Himanshu Reddy, a senior computer science student at The University of Texas at Austin's College of Natural Science, has been awarded the 2023 Graham F. Carey Computational Science Scholarship.
The Carey Scholarship was established to honor the important work of Professor Graham F. Carey in computational sciences. The $2,500 scholarship is awarded annually and gives preference to participants in the undergraduate Computational Science and Engineering Certificate (CSE) Program and to UT Austin students in the Moncrief Summer Internship Program at the Oden Institute for Computational Engineering & Sciences.
Himanshu discovered computational biology in high school, joining the Big Data in Biology Research Stream as a college freshman. There he learned the fundamentals of bioinformatics and spent his sophomore year working on a research project that characterized the genetic landscape of cancerous multiple myeloma cell lines. His group has presented their work several times and won the 2022 CNS Award for Excellence in Statistics, Data Science, and Computational Biology.
That same year, he took a computational and systems biology course from Oden Institute affiliated faculty member Stephen Yi who is Director of Bioinformatics, Developmental Therapeutics Lab at Dell Medical School.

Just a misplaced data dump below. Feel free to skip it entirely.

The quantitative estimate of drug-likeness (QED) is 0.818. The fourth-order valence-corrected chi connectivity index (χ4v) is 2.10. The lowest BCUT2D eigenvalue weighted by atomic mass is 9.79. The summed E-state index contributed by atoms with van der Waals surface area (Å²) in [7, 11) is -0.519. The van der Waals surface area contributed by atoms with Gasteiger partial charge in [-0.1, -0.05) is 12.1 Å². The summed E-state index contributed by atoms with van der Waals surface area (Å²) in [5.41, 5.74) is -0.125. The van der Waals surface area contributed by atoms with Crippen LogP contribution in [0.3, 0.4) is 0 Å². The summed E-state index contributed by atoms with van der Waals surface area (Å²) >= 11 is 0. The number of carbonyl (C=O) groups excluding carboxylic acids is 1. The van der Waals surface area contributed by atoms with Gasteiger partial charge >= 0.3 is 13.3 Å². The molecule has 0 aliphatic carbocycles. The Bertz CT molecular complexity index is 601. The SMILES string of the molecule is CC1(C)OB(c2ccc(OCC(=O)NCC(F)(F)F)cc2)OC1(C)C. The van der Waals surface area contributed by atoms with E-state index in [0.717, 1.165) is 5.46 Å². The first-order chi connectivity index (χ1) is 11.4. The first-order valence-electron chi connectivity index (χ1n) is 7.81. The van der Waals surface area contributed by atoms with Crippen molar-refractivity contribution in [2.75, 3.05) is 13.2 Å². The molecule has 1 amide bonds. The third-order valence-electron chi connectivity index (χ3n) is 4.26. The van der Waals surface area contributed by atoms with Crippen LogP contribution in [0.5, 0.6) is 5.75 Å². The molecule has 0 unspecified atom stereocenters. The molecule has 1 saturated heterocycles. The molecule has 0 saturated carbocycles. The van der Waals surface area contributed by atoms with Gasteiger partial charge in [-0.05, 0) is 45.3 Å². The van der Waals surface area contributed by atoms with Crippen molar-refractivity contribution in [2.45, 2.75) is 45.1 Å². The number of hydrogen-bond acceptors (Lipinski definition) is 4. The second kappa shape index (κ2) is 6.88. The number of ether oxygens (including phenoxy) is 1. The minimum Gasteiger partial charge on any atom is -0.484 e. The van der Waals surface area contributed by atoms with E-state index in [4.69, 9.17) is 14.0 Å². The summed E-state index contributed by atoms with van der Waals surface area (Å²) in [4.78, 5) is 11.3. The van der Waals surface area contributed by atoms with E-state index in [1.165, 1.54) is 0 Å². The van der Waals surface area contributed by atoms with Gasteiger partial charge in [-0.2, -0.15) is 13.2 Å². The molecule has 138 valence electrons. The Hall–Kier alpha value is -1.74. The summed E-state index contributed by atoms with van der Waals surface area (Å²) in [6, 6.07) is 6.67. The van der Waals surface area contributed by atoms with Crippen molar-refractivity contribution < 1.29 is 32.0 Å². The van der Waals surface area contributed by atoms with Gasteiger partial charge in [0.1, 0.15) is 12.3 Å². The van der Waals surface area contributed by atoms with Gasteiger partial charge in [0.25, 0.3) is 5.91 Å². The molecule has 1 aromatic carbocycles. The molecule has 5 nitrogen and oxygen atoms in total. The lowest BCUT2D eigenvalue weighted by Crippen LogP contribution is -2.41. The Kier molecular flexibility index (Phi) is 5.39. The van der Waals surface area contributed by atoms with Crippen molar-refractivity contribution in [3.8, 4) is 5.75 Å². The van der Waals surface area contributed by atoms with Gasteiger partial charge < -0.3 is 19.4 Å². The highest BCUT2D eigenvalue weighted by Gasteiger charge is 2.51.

“In Dr. Yi’s class, I developed a broader overview of the field and learned about the research that the Yi lab was working on,” said Himanshu. “Ultimately, I completed a final project with a small group where we compared a newer reference genome to previously established standards.”
For a natural language processing course he took the following semester, Himanshu again worked under the direction of Stephen Yi. This time it was to create and benchmark a system to predict the strength of enhancers – parts of DNA that regulate gene expression – based on their sequences. Himanshu is currently continuing his work with the Yi lab to improve the model.
This summer, Himashu will intern at Ginkgo Bioworks, a biotechnology company that applies computational techniques in the synthetic biology space. “I’ll be working on developing computer programs that help us better engineer organisms,” he enthused.
In addition to helping him pay for college, winning the Carey Scholarship has introduced Himanshu to more researchers who share his passion for computational biology.
“I'm hoping that the Carey scholarship will help my career and allow me to grow into a pretty adept computational biologist over time,” said Himanshu. “When I went to the recent awards ceremony, I met other people in the Oden Institute, and that was great to meet others who are working in the field.”
Donations to supplement the Graham F. Carey Computational Science Scholarship may be made online here.